Can't Blame Microsoft for Pulling the Plug

Windows 98 and other older programs began to die as soon as Microsoft issued Windows XP in 2001.
Windows 98 and other older programs began to die as soon as Microsoft issued Windows XP in 2001.
By Rob Pegoraro
Tuesday, July 11, 2006

Microsoft pulls the plug on Windows 98, 98 Second Edition and Millennium Edition today: no more bug fixes, no more technical support, no more nothing.

Before people start revolting in protest, consider this: It's Microsoft's business decision to make, and it makes sense.

It shouldn't even surprise anybody.

These products have shown remarkable longevity compared with other Windows releases -- think of how few people persisted with the eight-year-old Windows 3.0 when Windows 98 shipped eight years ago. But that hasn't stopped these old versions from hitting the inevitable end of a road they pulled onto when Windows XP arrived in 2001.

Win 98, 98 SE and ME all began to die when XP shipped, with a foundation so different from its predecessors that many new programs would run on only XP (and its older, corporate-oriented cousin, Windows 2000).

These older releases officially moved into the software hospice when Microsoft made a batch of critical security fixes a Windows XP-only proposition -- if you wanted a version of Internet Explorer that blocked pop-up ads and unwanted ActiveX software downloads, you could get it in Service Pack 2 for Windows XP only.

And today, these flavors of Windows are officially dead. A note on Microsoft's Web site ( ) should end any denial: "Microsoft will retire public and technical support, including security updates, by this date." In other words: You're on your own, kid!

Don't blame Microsoft for that. This is a profit-driven company with a legal obligation to make money for its shareholders, not a public utility. It has no duty to keep supporting products that it hasn't sold in the past six years, and especially not when it could instead focus its attention on software far more people use -- say, Windows Vista, which is itself needed to fix some deep-seated security flaws in Windows XP. (My Sunday column will preview Vista.)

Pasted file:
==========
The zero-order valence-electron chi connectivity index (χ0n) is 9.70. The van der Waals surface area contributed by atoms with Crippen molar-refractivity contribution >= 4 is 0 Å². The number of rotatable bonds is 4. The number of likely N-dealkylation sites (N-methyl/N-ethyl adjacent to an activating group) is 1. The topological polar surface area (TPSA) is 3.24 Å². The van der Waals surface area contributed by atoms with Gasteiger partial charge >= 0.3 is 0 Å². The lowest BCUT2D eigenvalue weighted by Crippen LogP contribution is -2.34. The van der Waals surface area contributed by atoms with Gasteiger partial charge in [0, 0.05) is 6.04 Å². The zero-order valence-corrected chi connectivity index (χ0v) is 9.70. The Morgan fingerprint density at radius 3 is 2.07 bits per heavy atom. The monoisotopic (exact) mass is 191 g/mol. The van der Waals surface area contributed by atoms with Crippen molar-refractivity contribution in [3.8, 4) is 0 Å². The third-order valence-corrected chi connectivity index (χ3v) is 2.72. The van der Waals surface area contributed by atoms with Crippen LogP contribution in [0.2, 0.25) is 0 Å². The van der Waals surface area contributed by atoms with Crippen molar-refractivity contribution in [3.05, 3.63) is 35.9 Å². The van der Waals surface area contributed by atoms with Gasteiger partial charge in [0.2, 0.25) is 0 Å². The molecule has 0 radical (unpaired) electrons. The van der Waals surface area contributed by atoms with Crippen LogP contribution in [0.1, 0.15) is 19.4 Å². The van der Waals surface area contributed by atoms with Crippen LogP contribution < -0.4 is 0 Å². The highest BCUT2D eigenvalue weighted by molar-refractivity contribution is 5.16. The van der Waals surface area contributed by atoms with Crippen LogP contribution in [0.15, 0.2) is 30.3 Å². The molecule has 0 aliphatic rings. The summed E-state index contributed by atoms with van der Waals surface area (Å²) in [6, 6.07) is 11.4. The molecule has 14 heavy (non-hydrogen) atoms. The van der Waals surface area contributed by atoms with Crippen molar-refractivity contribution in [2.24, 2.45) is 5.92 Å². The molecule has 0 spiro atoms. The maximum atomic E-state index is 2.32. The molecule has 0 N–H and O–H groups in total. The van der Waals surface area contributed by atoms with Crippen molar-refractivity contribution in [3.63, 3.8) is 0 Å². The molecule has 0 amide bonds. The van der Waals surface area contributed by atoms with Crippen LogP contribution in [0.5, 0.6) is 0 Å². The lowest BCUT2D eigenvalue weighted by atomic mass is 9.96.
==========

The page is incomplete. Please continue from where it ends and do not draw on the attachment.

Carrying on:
The same things happen with other operating-system developers -- Apple has essentially held a pillow over the face of its pre-Mac OS X releases. Its last major update to Mac OS 9 came in the summer of 2001.

Any company that develops software and hardware must make the same basic decision, and in most cases it comes down against supporting operating systems released in a prior decade. Why put in the non-trivial work needed to make a product function in an eight-year-old copy of Windows when the people who might benefit from it have shown so little interest in computer upgrades in the first place?

If your computing needs don't exceed the reach of a Win 98 (or a Mac OS 9), that's fine. Your computer won't shut down at midnight tonight -- although any computer that old carries a substantial risk of a hard-drive crash that would yield the same effect. (The one machine at The Post that I could find with Win 98 onboard has suffered just that fate.)

But it does mean that you now have sole responsibility for keeping the computer safe. Thanks to the wonderful world of viruses and worms, your infected machine can become everybody else's problem in a hurry -- a large proportion of the "malware" in circulation today was released to help spread spam and spyware to other computers.

Here, we have the one potentially valid argument against Microsoft euthanizing its old releases -- that the company is ducking its responsibility to fix problems it helped create.

But in any practical sense, it doesn't matter: The quickest, easiest security fix for pre-2000 Windows isn't anything that Microsoft could produce even if it wanted to -- it's switching to safer, non-Microsoft programs for the Web and e-mail. Use the free Mozilla Firefox instead of Internet Explorer; use any other e-mail program instead of Outlook Express. Most important, use your own common sense not to download or open files that look sketchy.

It's no different from driving a vintage car on the Beltway: You don't have seat belts, so you'd better be that much more careful. (On the other hand, a '57 Chevy is cool; '98 Windows is not.)

Look, it would be terrific if computers and electronic gadgets would keep working forever. Nobody likes having to replace functioning products on somebody else's schedule, whether it's an operating system or a television. But if you want to see these industries keep coming up with new and useful ideas (in addition to the occasional clunker), that's the tax we all have to pay.

Living with technology, or trying to? E-mail Rob Pegoraro

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